Page 2 of 2 FirstFirst 1 2
Results 16 to 28 of 28

Thread: Camp Cooking Burners

  1. #16
    GREGFUESS
    Guest
    Whew, lots of choices. I like the simplicity of the Coleman Exponent Multi Fuel, since you can use fuel from the motorcycle gas tank. But there is a lot of discussion in the reviews about the need to do maintenance (primarily cleaning the burners). This doesn't sound like fun while out camping. Of course the reviews indicate that if you use white gas this maintenance issue is eliminated, since white gas is supposed to burn cleaner.

    Anyone with this type of burner, how much maintenance is required if you use unleaded gas in these units? How much trouble is it?

    The MSR options require a larger, though refillable fuel tank, but that seems would take up more space than I would like to give up. The refill option is attractive for several reasons. But the Coleman tank is refillable, too.

    I do not like the idea of throwing away consumed fuel tanks, not to mention the cost of that fuel.

    Am I on the right track? Appreciate all the information.

  2. #17
    Raspberry waffles Bob!!! kewlmoose's Avatar
    Join Date
    Jan 2007
    Location
    SE Wisconsin
    Posts
    759
    The exponent's tank holds enough fuel to get me through most trips without having to siphon fuel from the RT. I have burned gas from the bike a couple of times and then went back to white gas without any issues. I do clean the stove in the fall/early winter when I put my gear into storage. Not much time or effort required.
    82 R65LS - gone but not forgotten
    02 R1150RT
    "Oh good, my dog found the chainsaw"
    "I finally got my head together, now my body is falling apart."

  3. 03-23-2011, 06:56 PM

  4. #18
    Registered User lmo1131's Avatar
    Join Date
    Jan 2010
    Location
    Pismo Beach, CA
    Posts
    3,005
    The presumably now-obsolete Optimus 8R stove
    I was wondering if someone would mention that old, and still thoroughly functional, stove.

    Now known as the Hiker+

    I still have mine; totally K.I.S.S. (which fits my personality)
    "It is what you discover, after you know it all, that counts." _ John Wooden

    Lew Morris
    1973 R75/5 - original owner

  5. #19
    Rally Rat
    Join Date
    Mar 2003
    Location
    Port St. Lucie, FL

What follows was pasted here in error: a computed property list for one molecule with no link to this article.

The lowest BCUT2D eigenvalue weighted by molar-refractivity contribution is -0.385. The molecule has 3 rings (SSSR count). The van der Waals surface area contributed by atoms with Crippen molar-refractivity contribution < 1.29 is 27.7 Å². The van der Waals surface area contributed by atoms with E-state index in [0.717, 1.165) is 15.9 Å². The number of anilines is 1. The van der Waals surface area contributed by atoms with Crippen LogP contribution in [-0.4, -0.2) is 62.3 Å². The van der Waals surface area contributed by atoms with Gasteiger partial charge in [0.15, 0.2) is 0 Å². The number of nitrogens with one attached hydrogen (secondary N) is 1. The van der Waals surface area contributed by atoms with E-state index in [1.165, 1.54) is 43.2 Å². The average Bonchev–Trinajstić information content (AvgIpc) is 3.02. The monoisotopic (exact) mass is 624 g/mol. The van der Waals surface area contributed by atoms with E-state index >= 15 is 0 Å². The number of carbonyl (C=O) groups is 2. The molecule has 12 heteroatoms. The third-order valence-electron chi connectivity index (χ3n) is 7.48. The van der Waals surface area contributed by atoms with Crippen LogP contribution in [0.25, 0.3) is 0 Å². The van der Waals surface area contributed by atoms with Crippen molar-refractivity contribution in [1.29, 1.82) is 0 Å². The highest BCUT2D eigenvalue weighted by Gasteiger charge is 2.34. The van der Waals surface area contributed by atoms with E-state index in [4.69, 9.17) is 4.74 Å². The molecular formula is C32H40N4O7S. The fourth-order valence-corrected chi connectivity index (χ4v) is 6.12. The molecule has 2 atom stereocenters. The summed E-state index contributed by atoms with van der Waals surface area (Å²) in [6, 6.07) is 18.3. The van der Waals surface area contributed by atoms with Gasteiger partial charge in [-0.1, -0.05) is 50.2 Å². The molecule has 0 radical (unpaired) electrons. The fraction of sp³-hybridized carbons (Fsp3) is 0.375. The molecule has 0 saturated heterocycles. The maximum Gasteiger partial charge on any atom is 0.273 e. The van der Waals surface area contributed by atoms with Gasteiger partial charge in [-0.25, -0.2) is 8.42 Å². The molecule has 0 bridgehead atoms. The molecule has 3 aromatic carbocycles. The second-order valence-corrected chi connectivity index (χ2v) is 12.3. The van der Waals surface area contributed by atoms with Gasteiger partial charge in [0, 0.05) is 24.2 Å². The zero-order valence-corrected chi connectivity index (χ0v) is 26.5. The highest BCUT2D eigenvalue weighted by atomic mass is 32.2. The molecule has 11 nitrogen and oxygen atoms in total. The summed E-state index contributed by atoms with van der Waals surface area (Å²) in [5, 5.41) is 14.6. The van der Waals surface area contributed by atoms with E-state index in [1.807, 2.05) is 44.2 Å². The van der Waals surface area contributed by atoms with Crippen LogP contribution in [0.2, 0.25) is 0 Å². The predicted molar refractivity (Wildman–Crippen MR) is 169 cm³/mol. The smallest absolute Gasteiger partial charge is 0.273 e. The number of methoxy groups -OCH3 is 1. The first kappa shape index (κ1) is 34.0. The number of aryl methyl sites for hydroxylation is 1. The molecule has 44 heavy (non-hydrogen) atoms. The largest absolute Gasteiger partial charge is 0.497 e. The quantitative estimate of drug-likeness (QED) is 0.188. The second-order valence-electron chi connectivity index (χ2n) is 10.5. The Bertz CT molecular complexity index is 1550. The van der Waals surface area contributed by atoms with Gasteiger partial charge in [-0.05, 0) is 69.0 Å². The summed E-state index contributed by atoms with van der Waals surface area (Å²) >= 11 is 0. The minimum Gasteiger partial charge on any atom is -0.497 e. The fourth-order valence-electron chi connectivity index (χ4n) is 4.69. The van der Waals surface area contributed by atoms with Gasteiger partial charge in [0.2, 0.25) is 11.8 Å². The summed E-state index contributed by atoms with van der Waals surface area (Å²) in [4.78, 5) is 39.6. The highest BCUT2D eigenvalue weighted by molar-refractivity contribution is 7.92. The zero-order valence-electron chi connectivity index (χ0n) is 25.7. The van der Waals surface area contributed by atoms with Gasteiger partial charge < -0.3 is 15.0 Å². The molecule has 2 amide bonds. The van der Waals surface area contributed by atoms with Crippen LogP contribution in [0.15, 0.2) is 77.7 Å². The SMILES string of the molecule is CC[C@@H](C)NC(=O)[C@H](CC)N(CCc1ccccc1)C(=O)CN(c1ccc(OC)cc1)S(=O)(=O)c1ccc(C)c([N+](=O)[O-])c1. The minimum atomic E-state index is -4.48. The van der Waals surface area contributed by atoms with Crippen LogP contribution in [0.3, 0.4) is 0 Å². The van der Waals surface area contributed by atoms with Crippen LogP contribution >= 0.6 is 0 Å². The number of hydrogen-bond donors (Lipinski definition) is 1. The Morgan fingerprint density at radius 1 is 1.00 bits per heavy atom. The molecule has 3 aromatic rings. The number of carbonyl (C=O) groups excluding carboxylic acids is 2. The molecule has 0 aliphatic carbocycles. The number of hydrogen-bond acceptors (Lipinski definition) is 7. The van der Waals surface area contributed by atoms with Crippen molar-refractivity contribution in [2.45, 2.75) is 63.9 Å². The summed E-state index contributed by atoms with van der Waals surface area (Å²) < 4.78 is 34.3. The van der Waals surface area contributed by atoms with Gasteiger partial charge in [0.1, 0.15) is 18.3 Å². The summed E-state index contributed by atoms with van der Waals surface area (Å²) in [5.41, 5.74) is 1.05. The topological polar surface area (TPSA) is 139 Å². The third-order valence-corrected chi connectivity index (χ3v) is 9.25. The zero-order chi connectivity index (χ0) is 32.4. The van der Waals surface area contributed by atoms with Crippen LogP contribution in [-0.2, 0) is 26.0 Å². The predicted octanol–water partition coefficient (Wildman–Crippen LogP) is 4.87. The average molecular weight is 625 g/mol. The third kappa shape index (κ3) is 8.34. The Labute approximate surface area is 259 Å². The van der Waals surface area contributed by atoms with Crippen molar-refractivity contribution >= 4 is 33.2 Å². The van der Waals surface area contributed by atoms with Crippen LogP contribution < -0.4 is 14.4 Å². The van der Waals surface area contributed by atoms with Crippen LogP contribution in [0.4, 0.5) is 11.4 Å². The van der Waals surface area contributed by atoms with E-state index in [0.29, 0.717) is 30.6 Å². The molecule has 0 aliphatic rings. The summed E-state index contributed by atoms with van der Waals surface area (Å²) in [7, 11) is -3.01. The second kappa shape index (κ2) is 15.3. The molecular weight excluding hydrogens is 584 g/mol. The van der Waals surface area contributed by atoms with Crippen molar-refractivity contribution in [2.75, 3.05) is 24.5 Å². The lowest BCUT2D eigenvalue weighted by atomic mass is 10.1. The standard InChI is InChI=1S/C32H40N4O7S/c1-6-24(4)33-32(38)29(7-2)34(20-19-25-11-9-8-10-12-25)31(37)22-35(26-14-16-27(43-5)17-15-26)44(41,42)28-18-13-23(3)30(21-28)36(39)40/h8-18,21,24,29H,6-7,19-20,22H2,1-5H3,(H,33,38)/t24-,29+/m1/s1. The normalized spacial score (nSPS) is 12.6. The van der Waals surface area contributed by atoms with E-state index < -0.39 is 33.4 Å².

Posts
    378
    The MSR stove needs a clean/rebuild every several years. The small MSR bottle (about a pint) usually lasted me a day--2 hot meals and a hot snack. I still like the ability to tap the bike's gas supply instead of carrying disposable cannisters.

    I used a Jet-boil for a few trips and gave up on it because I was either out or fuel, or had to buy a big propane cannister. Supply of the Jet-Boil cans is not readily available. However, when it worked, it was great--I now use it on 1 or 2 day trips, and use the MSR on longer adventures.

    The old US Army primus gas stoves are still the best, but people now want Antique Collector prices for them. My uncle carried one all through Europe in WW 2. When he came home he gave it to me and I used it regularly until about 1980 when it was stolen from my campsite.

    I hope the guy that stole it had it blow up in his face.

  6. #20
    GREGFUESS
    Guest
    Quote Originally Posted by Lmo1131 View Post
    I was wondering if someone would mention that old, and still thoroughly functional, stove.

    Now known as the Hiker+

    I still have mine; totally K.I.S.S. (which fits my personality)
    Hey, now that is a nice setup. Very much along the lines of what I am looking for. Does the burner need to be cleaned regularly, like daily or something?

  7. #21
    Cam Killer marchyman's Avatar
    Join Date
    Jun 2008
    Location
    SF Bay Area
    Posts
    3,406
    Quote Originally Posted by Lmo1131 View Post
    I still have mine; totally K.I.S.S. (which fits my personality)
    It has moving parts, so partially K.I.S.S.

    The pump was an add-on option for the old 8R. Without it getting the burner started on a cold morning could be interesting.

    For totally K.I.S.S I'll stick with my alcohol burner even though it does mean I need to carry some denatured alcohol.

  8. #22
    Quanto12
    Guest
    I have the Brunton Nova mutifuel stove,now called Optimus Nova I believe. The stove was built for hard backpacking,at high altitude!This thing will burn camp fuel, gasoline,diesel, jet fuel,...etc! It will withstand realy high winds compared to other stove,and is easily ajustable from simmerring to hard boilling to do any type of cooking!
    Canister type stove don't work great at high altitude or when it's colder,sometimes won't even turn on at all, but are cleaner,and you can get some that are very compact!
    When I bought the stove about 9 years ago for backpacking,pretty much every different manufacturer always suggested to use regular camp fuel in these stove as the primary but if you were stuck,you could use other type of fuel for back up!The main reason,was that the later type of fuel would be hard on the stove or clog up the system faster,and the stove wouldn't work to it's full potential.But from what I read here maybe it's not that bad!
    One thing to remember is that some fuel burns hotter than others,so if you use different type than what it was tested with you might not get the same results as the manufacturer's!
    All the brands that are mentioned in this forum are all excellent stoves! The one I have is pricier,but i wanted one that I can use in any situation,and at that time it was voted as one of the best by Backpacker magazine!